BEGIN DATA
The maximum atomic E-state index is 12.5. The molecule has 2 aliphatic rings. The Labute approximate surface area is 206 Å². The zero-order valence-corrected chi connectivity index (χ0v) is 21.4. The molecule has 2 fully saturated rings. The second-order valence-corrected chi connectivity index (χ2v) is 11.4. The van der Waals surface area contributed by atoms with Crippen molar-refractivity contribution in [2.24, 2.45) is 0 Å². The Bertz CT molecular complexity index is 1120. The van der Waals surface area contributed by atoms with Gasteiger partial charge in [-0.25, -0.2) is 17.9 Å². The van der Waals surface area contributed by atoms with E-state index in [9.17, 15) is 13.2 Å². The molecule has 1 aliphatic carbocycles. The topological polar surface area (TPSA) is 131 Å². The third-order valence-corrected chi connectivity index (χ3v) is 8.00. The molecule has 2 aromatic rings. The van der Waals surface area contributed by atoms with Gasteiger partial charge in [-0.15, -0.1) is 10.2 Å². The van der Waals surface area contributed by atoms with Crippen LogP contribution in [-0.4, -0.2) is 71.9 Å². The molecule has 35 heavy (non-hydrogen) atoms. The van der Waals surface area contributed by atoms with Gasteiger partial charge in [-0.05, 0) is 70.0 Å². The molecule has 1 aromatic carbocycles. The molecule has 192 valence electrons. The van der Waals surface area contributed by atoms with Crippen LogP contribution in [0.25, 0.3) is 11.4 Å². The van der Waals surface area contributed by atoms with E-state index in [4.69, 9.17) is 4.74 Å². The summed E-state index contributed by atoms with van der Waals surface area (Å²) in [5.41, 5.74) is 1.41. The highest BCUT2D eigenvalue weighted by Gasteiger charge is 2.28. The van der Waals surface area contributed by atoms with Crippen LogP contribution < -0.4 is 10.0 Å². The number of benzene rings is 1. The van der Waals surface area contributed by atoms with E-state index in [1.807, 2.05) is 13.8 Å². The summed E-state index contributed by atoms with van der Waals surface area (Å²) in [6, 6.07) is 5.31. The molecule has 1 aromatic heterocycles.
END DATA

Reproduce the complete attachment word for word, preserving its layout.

The maximum atomic E-state index is 12.5. The molecule has 2 aliphatic rings. The Labute approximate surface area is 206 Å². The zero-order valence-corrected chi connectivity index (χ0v) is 21.4. The molecule has 2 fully saturated rings. The second-order valence-corrected chi connectivity index (χ2v) is 11.4. The van der Waals surface area contributed by atoms with Crippen molar-refractivity contribution in [2.24, 2.45) is 0 Å². The Bertz CT molecular complexity index is 1120. The van der Waals surface area contributed by atoms with Gasteiger partial charge in [-0.25, -0.2) is 17.9 Å². The van der Waals surface area contributed by atoms with E-state index in [9.17, 15) is 13.2 Å². The molecule has 1 aliphatic carbocycles. The topological polar surface area (TPSA) is 131 Å². The third-order valence-corrected chi connectivity index (χ3v) is 8.00. The molecule has 2 aromatic rings. The van der Waals surface area contributed by atoms with Gasteiger partial charge in [-0.15, -0.1) is 10.2 Å². The van der Waals surface area contributed by atoms with Crippen LogP contribution in [-0.4, -0.2) is 71.9 Å². The molecule has 35 heavy (non-hydrogen) atoms. The van der Waals surface area contributed by atoms with Gasteiger partial charge in [-0.05, 0) is 70.0 Å². The molecule has 1 aromatic carbocycles. The molecule has 192 valence electrons. The van der Waals surface area contributed by atoms with Crippen LogP contribution in [0.25, 0.3) is 11.4 Å². The van der Waals surface area contributed by atoms with E-state index in [4.69, 9.17) is 4.74 Å². The summed E-state index contributed by atoms with van der Waals surface area (Å²) in [5.41, 5.74) is 1.41. The highest BCUT2D eigenvalue weighted by Gasteiger charge is 2.28. The van der Waals surface area contributed by atoms with Crippen LogP contribution < -0.4 is 10.0 Å². The number of benzene rings is 1. The van der Waals surface area contributed by atoms with E-state index in [1.807, 2.05) is 13.8 Å². The summed E-state index contributed by atoms with van der Waals surface area (Å²) in [6, 6.07) is 5.31. The molecule has 1 aromatic heterocycles.